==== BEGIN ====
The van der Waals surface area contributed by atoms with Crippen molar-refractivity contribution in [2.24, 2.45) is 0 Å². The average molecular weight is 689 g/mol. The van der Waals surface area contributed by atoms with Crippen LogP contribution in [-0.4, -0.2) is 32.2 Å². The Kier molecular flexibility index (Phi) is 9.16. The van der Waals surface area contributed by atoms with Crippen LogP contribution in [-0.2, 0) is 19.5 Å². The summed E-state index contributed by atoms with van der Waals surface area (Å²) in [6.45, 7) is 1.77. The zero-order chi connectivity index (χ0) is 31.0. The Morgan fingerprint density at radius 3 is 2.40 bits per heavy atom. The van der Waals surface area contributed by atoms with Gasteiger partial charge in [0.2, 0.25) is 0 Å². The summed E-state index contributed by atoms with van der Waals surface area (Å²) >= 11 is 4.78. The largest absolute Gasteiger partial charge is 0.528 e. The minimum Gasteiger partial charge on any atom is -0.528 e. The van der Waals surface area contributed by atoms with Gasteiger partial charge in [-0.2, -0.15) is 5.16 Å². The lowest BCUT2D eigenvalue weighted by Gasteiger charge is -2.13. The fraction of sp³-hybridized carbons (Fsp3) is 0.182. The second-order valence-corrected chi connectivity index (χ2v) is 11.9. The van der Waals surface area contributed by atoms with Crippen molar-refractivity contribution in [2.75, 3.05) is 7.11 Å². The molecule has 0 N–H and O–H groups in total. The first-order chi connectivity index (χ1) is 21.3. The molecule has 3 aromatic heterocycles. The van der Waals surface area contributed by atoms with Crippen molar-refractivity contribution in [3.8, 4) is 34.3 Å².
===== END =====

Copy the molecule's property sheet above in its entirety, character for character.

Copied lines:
The van der Waals surface area contributed by atoms with Crippen molar-refractivity contribution in [2.24, 2.45) is 0 Å². The average molecular weight is 689 g/mol. The van der Waals surface area contributed by atoms with Crippen LogP contribution in [-0.4, -0.2) is 32.2 Å². The Kier molecular flexibility index (Phi) is 9.16. The van der Waals surface area contributed by atoms with Crippen LogP contribution in [-0.2, 0) is 19.5 Å². The summed E-state index contributed by atoms with van der Waals surface area (Å²) in [6.45, 7) is 1.77. The zero-order chi connectivity index (χ0) is 31.0. The Morgan fingerprint density at radius 3 is 2.40 bits per heavy atom. The van der Waals surface area contributed by atoms with Gasteiger partial charge in [0.2, 0.25) is 0 Å². The summed E-state index contributed by atoms with van der Waals surface area (Å²) >= 11 is 4.78. The largest absolute Gasteiger partial charge is 0.528 e. The minimum Gasteiger partial charge on any atom is -0.528 e. The van der Waals surface area contributed by atoms with Gasteiger partial charge in [-0.2, -0.15) is 5.16 Å². The lowest BCUT2D eigenvalue weighted by Gasteiger charge is -2.13. The fraction of sp³-hybridized carbons (Fsp3) is 0.182. The second-order valence-corrected chi connectivity index (χ2v) is 11.9. The van der Waals surface area contributed by atoms with Crippen molar-refractivity contribution in [2.75, 3.05) is 7.11 Å². The molecule has 0 N–H and O–H groups in total. The first-order chi connectivity index (χ1) is 21.3. The molecule has 3 aromatic heterocycles. The van der Waals surface area contributed by atoms with Crippen molar-refractivity contribution in [3.8, 4) is 34.3 Å².